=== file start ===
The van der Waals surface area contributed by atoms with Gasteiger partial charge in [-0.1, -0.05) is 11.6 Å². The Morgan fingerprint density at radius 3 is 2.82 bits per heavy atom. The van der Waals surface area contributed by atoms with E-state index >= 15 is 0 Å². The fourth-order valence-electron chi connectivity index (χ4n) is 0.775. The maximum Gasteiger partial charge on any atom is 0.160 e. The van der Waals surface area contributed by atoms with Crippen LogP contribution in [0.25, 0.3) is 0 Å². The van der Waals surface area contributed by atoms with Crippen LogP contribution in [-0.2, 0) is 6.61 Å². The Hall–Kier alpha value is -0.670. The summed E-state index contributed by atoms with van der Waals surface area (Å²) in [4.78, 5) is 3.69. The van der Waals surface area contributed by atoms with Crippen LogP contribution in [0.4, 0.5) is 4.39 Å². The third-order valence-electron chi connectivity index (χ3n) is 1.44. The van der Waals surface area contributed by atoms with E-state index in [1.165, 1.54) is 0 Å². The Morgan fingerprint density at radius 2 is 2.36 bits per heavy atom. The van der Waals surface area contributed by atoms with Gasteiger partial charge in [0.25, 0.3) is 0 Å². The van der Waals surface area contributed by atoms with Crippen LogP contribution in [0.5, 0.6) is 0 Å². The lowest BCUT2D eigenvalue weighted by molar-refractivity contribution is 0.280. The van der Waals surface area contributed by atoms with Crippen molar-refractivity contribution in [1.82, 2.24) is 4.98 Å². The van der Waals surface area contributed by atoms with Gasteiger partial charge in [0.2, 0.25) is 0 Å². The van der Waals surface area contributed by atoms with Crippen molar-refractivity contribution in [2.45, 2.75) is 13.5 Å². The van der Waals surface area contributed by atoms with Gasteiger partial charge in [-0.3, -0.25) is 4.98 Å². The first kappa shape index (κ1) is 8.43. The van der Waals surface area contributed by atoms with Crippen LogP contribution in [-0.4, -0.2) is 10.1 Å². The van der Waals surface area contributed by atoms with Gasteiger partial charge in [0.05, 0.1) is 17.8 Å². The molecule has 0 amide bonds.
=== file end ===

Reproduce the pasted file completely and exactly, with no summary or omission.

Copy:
The van der Waals surface area contributed by atoms with Gasteiger partial charge in [-0.1, -0.05) is 11.6 Å². The Morgan fingerprint density at radius 3 is 2.82 bits per heavy atom. The van der Waals surface area contributed by atoms with E-state index >= 15 is 0 Å². The fourth-order valence-electron chi connectivity index (χ4n) is 0.775. The maximum Gasteiger partial charge on any atom is 0.160 e. The van der Waals surface area contributed by atoms with Crippen LogP contribution in [0.25, 0.3) is 0 Å². The van der Waals surface area contributed by atoms with Crippen LogP contribution in [-0.2, 0) is 6.61 Å². The Hall–Kier alpha value is -0.670. The summed E-state index contributed by atoms with van der Waals surface area (Å²) in [4.78, 5) is 3.69. The van der Waals surface area contributed by atoms with Crippen LogP contribution in [0.4, 0.5) is 4.39 Å². The third-order valence-electron chi connectivity index (χ3n) is 1.44. The van der Waals surface area contributed by atoms with E-state index in [1.165, 1.54) is 0 Å². The Morgan fingerprint density at radius 2 is 2.36 bits per heavy atom. The van der Waals surface area contributed by atoms with Gasteiger partial charge in [0.25, 0.3) is 0 Å². The van der Waals surface area contributed by atoms with Crippen LogP contribution in [0.5, 0.6) is 0 Å². The lowest BCUT2D eigenvalue weighted by molar-refractivity contribution is 0.280. The van der Waals surface area contributed by atoms with Crippen molar-refractivity contribution in [1.82, 2.24) is 4.98 Å². The van der Waals surface area contributed by atoms with Gasteiger partial charge in [0.2, 0.25) is 0 Å². The van der Waals surface area contributed by atoms with Crippen molar-refractivity contribution in [2.45, 2.75) is 13.5 Å². The van der Waals surface area contributed by atoms with Gasteiger partial charge in [-0.3, -0.25) is 4.98 Å². The first kappa shape index (κ1) is 8.43. The van der Waals surface area contributed by atoms with Crippen LogP contribution in [-0.4, -0.2) is 10.1 Å². The van der Waals surface area contributed by atoms with Gasteiger partial charge in [0.05, 0.1) is 17.8 Å². The molecule has 0 amide bonds.